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Article I, § 6 of the Utah Constitution, as originally drafted (in effect from 1896 until 1984), provided: “The people have the right to bear arms for their security and defense, but the Legislature may regulate the exercise of this right by law.” The Supreme Court of Utah interpreted this language to allow the state legislature to regulate firearms extensively.1

Article I, § 6 was amended in 1984. It now states that “[t]he individual right of the people to keep and bear arms for security and defense of self, family, others, property, or the state, as well as for other lawful purposes shall not be infringed; but nothing herein shall prevent the legislature from defining the lawful use of arms.”

In the 2004 case State v. Willis, the Supreme Court of Utah rejected defendant’s article I, § 6 challenge to Utah Code Ann. § 76-10-503(2)(a), which bars certain persons from possessing firearms.2 The court held that while the term “use” in article I, § 6 is ambiguous, the intent of the legislature and the voting public in adopting the amendment in no way sought to “endow felons with a right to possess guns.”3 To accept defendant’s absolute reading of article I, § 6, the court stated, would lead to “absurd results” where classes of persons such as prison inmates, mental incompetents and minor children would have a constitutional right to possess arms.4

In that same year, in  Hansen v. America Online, Inc., the Supreme Court of Utah addressed whether Utah has a strong interest in favoring the keeping and bearing of arms as an individual, constitutionally-protected right flowing from article I, § 6, and whether that right prevents an employer from prohibiting employees’ possession of firearms in the workplace.5 While this case was pending the state legislature adopted section 53-5a-102, which states that the individual right to “keep and bear arms” is a constitutionally-protected right under article I, § 6. Nevertheless, the Supreme Court of Utah, reviewing section 53-5a-102 and its legislative history, held that the State’s interest regarding the keeping and bearing of arms was not strong enough to prevent employers from restricting the possession of weapons in the workplace.6 The court read the language of section 53-5a-102(7) (which states that “[n]othing in [section 53-5a-102] restricts or expands private property rights”) to “indicate that the legislature has purposefully declined to give the right to keep and bear arms absolute preeminence over the right to regulate one’s own private property.”7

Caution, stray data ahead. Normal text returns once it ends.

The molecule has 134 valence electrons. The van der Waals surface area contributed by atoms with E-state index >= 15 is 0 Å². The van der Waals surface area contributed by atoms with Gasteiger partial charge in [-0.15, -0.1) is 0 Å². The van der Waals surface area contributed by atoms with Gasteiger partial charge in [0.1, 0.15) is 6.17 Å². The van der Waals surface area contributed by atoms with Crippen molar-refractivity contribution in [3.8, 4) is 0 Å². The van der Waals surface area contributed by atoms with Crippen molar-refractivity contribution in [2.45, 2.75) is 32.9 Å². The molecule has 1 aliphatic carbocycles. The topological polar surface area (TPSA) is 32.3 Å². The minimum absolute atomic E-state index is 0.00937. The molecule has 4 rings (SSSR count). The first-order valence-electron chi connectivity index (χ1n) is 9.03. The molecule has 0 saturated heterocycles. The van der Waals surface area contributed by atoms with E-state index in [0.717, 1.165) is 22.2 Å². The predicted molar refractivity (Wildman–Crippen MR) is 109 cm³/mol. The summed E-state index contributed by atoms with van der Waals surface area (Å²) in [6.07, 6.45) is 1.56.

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  1. See, e.g., People v. Beorchia, 530 P.2d 813, 814 (Utah 1974) (holding that the state right to “bear arms” did not invalidate a statute prohibiting non-citizens from possessing firearms).[]
  2. 100 P.3d 1218 (Utah 2004).[]
  3. Id. at 1220.[]
  4. Id. at 1222. See also State v. Wacek, 703 P.2d 296 (Utah 1985) (upholding a conviction for possession of a dangerous weapon by a restricted person, statutorily defined by Utah Code Ann. § 76-10-503 as a felon, illegal alien, or controlled substance user).[]
  5. 96 P.3d 950 (Utah 2004).[]
  6. Id. at 955.[]
  7. Id.[]